Home NASL & USL FC Edmonton Corea’s two missiles help FCE trump the Indy Eleven

Corea’s two missiles help FCE trump the Indy Eleven

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Throughout the NASL spring season — and the first game of the fall campaign —  FC Edmonton, the league’s lowest scoring team, gave its fans many examples a game of how not to score from in close. Goalposts, great saves, missing the net from point-blank range;  an Eddies highlight real could be simply called a series of unfortunate events.

And, through the first half of Saturday’s game at the Indy Eleven – the team that beat the Eddies 2-1 at Clarke Stadium just a week before – it was more of the same. Daryl Fordyce had an open look at goal after Tomi Ameobi headed a ball down; he put his shot right at Eleven keeper Jon Busch. And, Ben Fisk put a shot off the post after a nice pass into the penalty area from Shawn Nicklaw.

When, early in the second half, Tomi Ameobi’s deflected header was stopped by Busch right on his own goal line, any FCE supporter would be excused for thinking “here we go again.”

But, the Eddies kept creating scoring chances in the second half. And, a funny thing happened. The ball started going in. Dustin Corea’s brace bookended Albert Watson’s barely-crossed-the-line effort, and the Eddies got a 3-1 win.

The Eddies created the lion’s share of the chances and it looks like coach Colin Miller’s decision to go into the fall season with a more aggressive, attacking style may be paying off. Last week the Eddies, playing in a 4-1-3-2, created a slew of good chances but could only convert one of them and ended up losing.  But, in the return match at Indy, the chances kept coming and, as is the case so often in soccer, when a goal is scored to break a slump, it’s quickly followed by more.

Miller said he had a “heart -to-heart” with the team before Saturday’s game.

Dustin Corea’s penalty kick eludes Jon Busch. PHOTO: Matt Schlotzhauer/Indy Eleven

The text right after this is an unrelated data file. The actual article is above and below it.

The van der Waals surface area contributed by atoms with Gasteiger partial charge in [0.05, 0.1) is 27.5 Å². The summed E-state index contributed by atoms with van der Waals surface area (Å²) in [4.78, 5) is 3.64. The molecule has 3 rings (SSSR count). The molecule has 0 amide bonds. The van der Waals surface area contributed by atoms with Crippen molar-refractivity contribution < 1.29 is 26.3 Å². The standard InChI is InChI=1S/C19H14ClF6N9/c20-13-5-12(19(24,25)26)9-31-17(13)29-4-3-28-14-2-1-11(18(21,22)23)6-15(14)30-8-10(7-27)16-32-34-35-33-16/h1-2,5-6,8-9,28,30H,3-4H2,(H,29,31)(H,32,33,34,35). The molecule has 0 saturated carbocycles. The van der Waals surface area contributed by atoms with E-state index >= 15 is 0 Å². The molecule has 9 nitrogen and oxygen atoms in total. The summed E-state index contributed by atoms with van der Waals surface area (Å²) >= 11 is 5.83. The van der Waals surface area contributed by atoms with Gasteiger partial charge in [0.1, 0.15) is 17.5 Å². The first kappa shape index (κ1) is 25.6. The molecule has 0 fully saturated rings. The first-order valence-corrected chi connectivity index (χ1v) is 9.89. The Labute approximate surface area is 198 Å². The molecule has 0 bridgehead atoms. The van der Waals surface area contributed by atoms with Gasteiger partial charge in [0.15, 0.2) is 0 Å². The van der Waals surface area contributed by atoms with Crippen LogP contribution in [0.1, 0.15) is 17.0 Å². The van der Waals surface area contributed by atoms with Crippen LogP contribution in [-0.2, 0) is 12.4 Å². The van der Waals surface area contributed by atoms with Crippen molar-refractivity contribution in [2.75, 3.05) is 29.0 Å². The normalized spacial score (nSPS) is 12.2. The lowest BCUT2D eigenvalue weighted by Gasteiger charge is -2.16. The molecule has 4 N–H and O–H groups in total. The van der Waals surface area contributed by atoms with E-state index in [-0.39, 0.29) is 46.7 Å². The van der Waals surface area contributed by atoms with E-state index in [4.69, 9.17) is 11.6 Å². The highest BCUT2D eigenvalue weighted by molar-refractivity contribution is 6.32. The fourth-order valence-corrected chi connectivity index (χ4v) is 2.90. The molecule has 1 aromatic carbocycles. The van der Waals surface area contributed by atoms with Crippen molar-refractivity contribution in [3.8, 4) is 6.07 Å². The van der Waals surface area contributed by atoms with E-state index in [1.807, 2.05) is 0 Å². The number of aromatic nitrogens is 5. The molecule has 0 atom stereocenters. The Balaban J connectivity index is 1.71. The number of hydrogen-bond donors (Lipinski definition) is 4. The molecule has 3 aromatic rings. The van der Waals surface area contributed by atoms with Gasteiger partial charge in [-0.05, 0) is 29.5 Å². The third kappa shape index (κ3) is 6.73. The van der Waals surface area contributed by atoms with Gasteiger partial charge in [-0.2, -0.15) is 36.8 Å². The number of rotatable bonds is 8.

It’s a great team performance against the in-form team in the league,” said Miller. “Now we will use this to kick start our fall season and, fingers crossed, we can build on this.”

Corea gave the Eddies the lead from the penalty spot after Pedro Galvao was taken down in the box by Indy’s Marco Franco. The Indy defender was the source of some controversy in the first half when his challenge in the box brought down Ameobi. The Eddies protested that a penalty should have been awarded. So, when Franco was at the centre of another dodgy challenge in the box, he gave referee Guido Gonzalez no choice.

But the 1-0 lead didn’t last long. Six minutes after Corea scored, Watson got the last touch to a corner kick. The ball bounded just inside the post and… did it cross the goal line before it was smothered by Busch? Gonzalez thought so — and the Eddies were up 2-0.

Nemanja Vuckovic got Indy back in the game with a stellar free-kick effort, but Corea wrapped up the points by getting on the end of a low cross from Fordyce. In the build-up, a long ball went off Ameobi’s chest and ricocheted off his arm, a glancing blow that either wasn’t seen by the ref or was deemed to be ball-to-hand.

But, this was a night where the Eddies were getting the breaks. And, now, two games into the fall season, the Eddies have three points from two games — and four in the goals-for column. The new-look formation is making a difference.

“It’s massive,” said Miller. “It takes a lot of weight off of everyone’s shoulders because the longer you go without a win, the more the pressure builds. We’ve never wavered and never faltered, and the message has been consistent.”

 

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